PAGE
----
Forum for Science, Industry and Business

Sponsored by:     3M 
Search our Site:

 

Physicists Puzzle Over Unexpected Findings in ’Little’ Big Bang

12.11.2002


Scientists have recreated a temperature not seen since the first microsecond of the birth of the universe and found that the event did not unfold quite the way they expected, according to a recent paper in Physical Review Letters. The interaction of energy, matter, and the strong nuclear force in the ultra-hot experiments conducted at the Relativistic Heavy Ion Collider (RHIC) was thought to be well understood, but a lengthy investigation has revealed that physicists are missing something in their model of how the universe works.



"It’s the things you weren’t expecting that are really trying to tell you something in science," says Steven Manly, associate professor of physics and astronomy at the University of Rochester and co-author of the paper. "The basic nature of the interactions within the hot, dense medium, or at least the manifestation of it, changes depending on the angle at which it’s viewed. We don’t know why. We’ve been handed some new pieces to the puzzle and we’re just trying to figure out how this new picture fits together."

At RHIC in Brookhaven, NY., Manly and his collaborators on the PHOBOS experiment wanted to probe the nature of the strong nuclear force that helps bind atoms together. They smashed two atoms of gold together at velocities near the speed of light in an attempt to create what’s called a "quark-gluon plasma," a very brief state where the temperature is tens of thousands of times higher than the cores of the hottest stars. Particles in this hot-soup plasma stream out, but not without bumping into other particles in the soup. It’s a bit like trying to race out of a crowded room-the more people in your way, the more difficult to escape. The strength of the interactions between particles in the soup is determined by the strong force, so carefully watching particles stream out could reveal much about how the strong force operates at such high temperatures.


To simplify their observations, the researchers collided the circular gold atoms slightly off-center so that the area of impact would not be round, but shaped rather like a football-pointed at each end. This would force any streaming particles that headed out one of the tips of the football to pass through more of the hot soup than a particle exiting the side would. Differences in the number of particles escaping out the tip versus the side of the hot matter could reveal something of the nature of that hot matter, and maybe something about the strong force itself.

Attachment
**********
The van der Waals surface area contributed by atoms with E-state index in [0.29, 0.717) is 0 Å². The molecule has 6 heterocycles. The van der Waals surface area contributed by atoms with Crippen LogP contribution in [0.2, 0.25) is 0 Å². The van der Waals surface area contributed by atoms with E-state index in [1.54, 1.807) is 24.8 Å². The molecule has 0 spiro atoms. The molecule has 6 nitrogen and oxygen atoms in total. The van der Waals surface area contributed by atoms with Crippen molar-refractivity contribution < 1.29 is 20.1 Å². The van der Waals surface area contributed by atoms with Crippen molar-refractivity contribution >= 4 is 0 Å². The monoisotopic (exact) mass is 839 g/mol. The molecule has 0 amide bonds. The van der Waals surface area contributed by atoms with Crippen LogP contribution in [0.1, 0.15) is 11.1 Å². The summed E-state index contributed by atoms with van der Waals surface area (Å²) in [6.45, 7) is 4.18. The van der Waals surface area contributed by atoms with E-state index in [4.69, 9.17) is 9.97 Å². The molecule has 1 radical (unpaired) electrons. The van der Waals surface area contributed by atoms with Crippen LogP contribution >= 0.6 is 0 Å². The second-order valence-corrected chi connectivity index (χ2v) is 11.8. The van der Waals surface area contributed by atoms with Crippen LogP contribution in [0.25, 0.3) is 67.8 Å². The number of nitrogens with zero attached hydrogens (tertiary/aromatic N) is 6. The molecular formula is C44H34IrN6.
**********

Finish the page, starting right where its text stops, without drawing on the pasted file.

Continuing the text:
But a surprise was in store. Right where the gold atoms had collided, particles did indeed take longer to stream out the tips of the football than the sides, but farther from the exact point of collision, that difference evaporated. That defied a treasured theory called boost invariance.

"When we first presented this at a conference in Stony Brook, the audience couldn’t believe it," says Manly. "They said, ’This can’t be. You’re violating boost invariance.’ But we’ve gone over our results for more than a year, and it checks out."

Aside from revealing that scientists are missing a piece of the physics puzzle, the findings mean that understanding these collisions fully will be much more difficult than expected. No longer can physicists measure only the sweet spot where the atoms initially collided-they now must measure the entire length of the plasma, effectively making what was a two-dimensional problem into a three-dimensional one. As Manly says, this "dramatically increases the computing complexity" of any model researchers try to devise.

Modeling and understanding such collisions are extremely important because the way that the plasma cools-condensing like steam turning into water against a shower door-might shed some light on the mechanism that gives matter its very mass. Where mass itself comes from has been one of physicists chief conundrums for decades. Manly hopes that if we can understand exactly why the quark-gluon plasma behaves as it does, we might gain an insight into some of the rudiments of the world we live in.

"Understanding all the dynamics of the collision is really critical for actually trying to get the information we want," says Manly. "It may be that we have an actual clue here that something fundamental is different-something we just don’t understand." Smiling, he adds, "Yet.